Tips for Potty Training

by Alan Greene, MD, FAAP

"I have a 3¼-year-old daughter who is not potty trained. She wears pull-ups, enjoys sitting on the toilet, and gets very excited when she urinates. The problem is she has been doing this for months. She has not made the transition to going to the toilet and using it when she has to go. How do I help her to make the transition from an occasional fun thing to do, to using the toilet every time she has to go? I have been very relaxed about the whole potty training situation. I am beginning to think I have been too relaxed, and need to give her a little more guidance and direction, and am not sure how to do this without being too pushy."

Often toilet training seems to be going well, and then the process stalls. When progress comes to a halt, take time to consider the constellation of forces that work together to motivate a child to complete toilet training, and those that oppose completion. Altering the balance of forces will generally get the process rolling again. It sounds like, for your daughter, pull-ups have become a hindrance rather than a help.

I commend you for not being pushy. Pushiness creates and complicates toilet training problems. Trust your instinct, though, that your daughter needs "a little more guidance and direction." From your description, she does need some guidance, and it should be only a little.

For a child to successfully master toilet training, there are two core concepts that must be assimilated. A child needs to learn how to use the potty. This includes recognizing the urge to go, voluntarily using her muscles to hold it in, walking to the potty, and using different muscles to move the waste out. The second core concept is learning to use the potty consistently. This includes overcoming any reason for resistance, and assuming responsibility for her own toilet activities.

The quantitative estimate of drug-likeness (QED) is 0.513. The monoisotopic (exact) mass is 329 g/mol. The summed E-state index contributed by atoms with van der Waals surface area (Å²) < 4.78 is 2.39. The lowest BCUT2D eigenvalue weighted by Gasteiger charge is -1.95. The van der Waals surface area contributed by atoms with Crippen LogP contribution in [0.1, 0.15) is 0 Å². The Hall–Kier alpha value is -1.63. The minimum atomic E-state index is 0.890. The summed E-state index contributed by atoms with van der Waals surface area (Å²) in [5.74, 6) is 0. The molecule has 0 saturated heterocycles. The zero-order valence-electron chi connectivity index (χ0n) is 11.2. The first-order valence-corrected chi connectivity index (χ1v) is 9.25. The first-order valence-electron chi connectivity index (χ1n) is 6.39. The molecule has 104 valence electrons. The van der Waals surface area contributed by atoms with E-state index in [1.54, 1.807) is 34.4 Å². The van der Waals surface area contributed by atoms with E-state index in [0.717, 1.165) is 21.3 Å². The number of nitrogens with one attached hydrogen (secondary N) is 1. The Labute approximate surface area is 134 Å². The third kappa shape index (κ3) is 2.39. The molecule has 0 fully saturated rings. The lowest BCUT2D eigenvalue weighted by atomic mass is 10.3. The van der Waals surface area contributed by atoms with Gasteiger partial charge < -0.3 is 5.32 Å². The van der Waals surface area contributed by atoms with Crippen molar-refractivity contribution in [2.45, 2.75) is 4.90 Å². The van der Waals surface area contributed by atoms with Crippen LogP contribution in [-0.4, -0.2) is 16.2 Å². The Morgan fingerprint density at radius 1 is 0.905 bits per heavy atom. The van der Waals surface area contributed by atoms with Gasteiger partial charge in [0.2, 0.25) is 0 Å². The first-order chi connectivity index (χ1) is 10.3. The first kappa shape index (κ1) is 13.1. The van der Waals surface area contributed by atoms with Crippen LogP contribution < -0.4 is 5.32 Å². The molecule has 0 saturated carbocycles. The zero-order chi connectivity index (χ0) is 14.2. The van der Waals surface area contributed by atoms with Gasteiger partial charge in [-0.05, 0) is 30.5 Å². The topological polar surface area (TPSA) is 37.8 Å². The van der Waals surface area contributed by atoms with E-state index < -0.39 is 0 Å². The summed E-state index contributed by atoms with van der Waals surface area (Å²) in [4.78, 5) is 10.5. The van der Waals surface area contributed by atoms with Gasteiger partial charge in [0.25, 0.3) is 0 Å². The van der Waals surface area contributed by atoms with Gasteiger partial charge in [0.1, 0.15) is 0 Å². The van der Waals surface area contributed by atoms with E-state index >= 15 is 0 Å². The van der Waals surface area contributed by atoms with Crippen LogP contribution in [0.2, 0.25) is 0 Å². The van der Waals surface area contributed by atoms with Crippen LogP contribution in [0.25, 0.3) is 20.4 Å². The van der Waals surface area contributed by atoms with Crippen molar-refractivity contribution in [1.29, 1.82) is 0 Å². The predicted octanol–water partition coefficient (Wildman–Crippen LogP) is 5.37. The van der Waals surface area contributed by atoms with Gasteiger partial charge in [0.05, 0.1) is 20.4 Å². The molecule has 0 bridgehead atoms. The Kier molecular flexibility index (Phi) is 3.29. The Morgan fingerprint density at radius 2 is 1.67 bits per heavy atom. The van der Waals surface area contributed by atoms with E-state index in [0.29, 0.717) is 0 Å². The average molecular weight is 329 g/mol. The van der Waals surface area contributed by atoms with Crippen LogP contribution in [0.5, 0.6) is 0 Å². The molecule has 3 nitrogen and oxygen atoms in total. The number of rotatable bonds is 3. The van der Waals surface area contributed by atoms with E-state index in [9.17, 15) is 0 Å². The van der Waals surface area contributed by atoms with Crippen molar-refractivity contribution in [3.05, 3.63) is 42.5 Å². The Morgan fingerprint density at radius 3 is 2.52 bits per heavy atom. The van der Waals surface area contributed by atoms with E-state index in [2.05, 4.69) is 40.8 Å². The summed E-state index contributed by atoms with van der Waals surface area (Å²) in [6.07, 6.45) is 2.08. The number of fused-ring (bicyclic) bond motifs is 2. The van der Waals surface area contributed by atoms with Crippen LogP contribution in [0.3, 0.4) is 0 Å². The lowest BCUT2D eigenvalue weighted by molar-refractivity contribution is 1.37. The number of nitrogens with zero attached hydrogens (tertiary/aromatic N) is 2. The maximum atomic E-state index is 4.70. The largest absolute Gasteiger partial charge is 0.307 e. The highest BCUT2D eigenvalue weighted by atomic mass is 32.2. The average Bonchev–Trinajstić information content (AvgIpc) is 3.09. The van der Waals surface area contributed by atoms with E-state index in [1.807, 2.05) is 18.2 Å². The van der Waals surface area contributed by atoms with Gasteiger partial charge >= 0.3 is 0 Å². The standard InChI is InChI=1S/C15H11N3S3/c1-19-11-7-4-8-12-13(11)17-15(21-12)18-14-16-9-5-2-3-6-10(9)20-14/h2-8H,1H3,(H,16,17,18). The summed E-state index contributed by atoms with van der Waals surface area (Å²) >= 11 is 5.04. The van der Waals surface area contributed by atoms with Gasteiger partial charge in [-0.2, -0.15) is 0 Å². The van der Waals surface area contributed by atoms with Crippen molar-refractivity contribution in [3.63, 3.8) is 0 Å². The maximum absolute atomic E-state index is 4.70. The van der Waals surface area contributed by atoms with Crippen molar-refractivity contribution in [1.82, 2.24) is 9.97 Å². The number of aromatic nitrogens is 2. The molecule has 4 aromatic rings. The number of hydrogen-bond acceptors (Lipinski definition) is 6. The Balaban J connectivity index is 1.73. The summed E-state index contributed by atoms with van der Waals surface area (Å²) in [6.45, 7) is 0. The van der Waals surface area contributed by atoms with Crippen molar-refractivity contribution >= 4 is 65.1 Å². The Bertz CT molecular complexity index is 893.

Explain to your daughter that every day her body is making pee and poop, and that pee and poop belong in the potty. Explain that since she has already done such a good job peeing in the potty, it's time for her to move to wearing panties throughout the day, instead of diapers or pull-ups. Tell her that when she feels the need to go, she should hold it in just long enough to walk to the potty, sit down, and let it go. It's okay if she has accidents -- they're part of learning.

At first she may need a little help recognizing the urge. When you notice behavior such as tugging at her clothes or shifting from foot to foot, point it out to her, and suggest that this might be a good time for the potty. Every time she comes to you and says she needs to go, smile. If she has already pooped in her pants, help her take it the rest of the way, and put the poop in the potty.

Be excited with her when she gets it right! Be matter-of-fact about accidents. Say something encouraging like, "Soon you'll get it in the potty every time!" Have her take off her dirty clothes and put them in the laundry. Avoid putting her back in pull-ups during the day, unless she seems truly overwhelmed (in which case offer reassurance, use pull-ups for the rest of that day only, and try underpants again in the morning).

Although this time can be a frustrating and messy one, it's a great opportunity for you to model for your daughter how to approach many of life's challenges:

  • When you want to do something, it's easier
  • If you don't want to do something, figure out why
  • Internal motivation is the best motivation
  • Identify what it is that stands between you and completing your goal
  • Sometimes pull-ups slow down your progress
  • Often others see when you are shifting from foot to foot, before you do
  • Continuing to do what you are comfortable with can keep you from growing
  • Poop happens, accidents are part of learning to do it right
  • Don't beat yourself up over mistakes
  • Overcoming a challenge is a process
  • Sometimes you just need to do it
  • Celebrate successes!

Dr. Alan GreeneDr. Alan Greene, author of Raising Baby Green and Feeding Baby Greene, is the founder of and the WhiteOut Movement. He is a frequent guest on such shows as Good Morning America, The Today Show, and the Dr. Oz Show. He is on the Board of Directors of Healthy Child Healthy World and The Lunchbox Project. Dr. Greene is a practicing pediatrician at Stanford University's Packard Children's Hospital.

Copyright © Greene Ink, Inc., all rights reserved. Permission to republish granted to Reviewed by Reviewed By:
Khanh-Van Le-Bucklin M.D. & Rebecca Hicks M.D. April 7, 2009.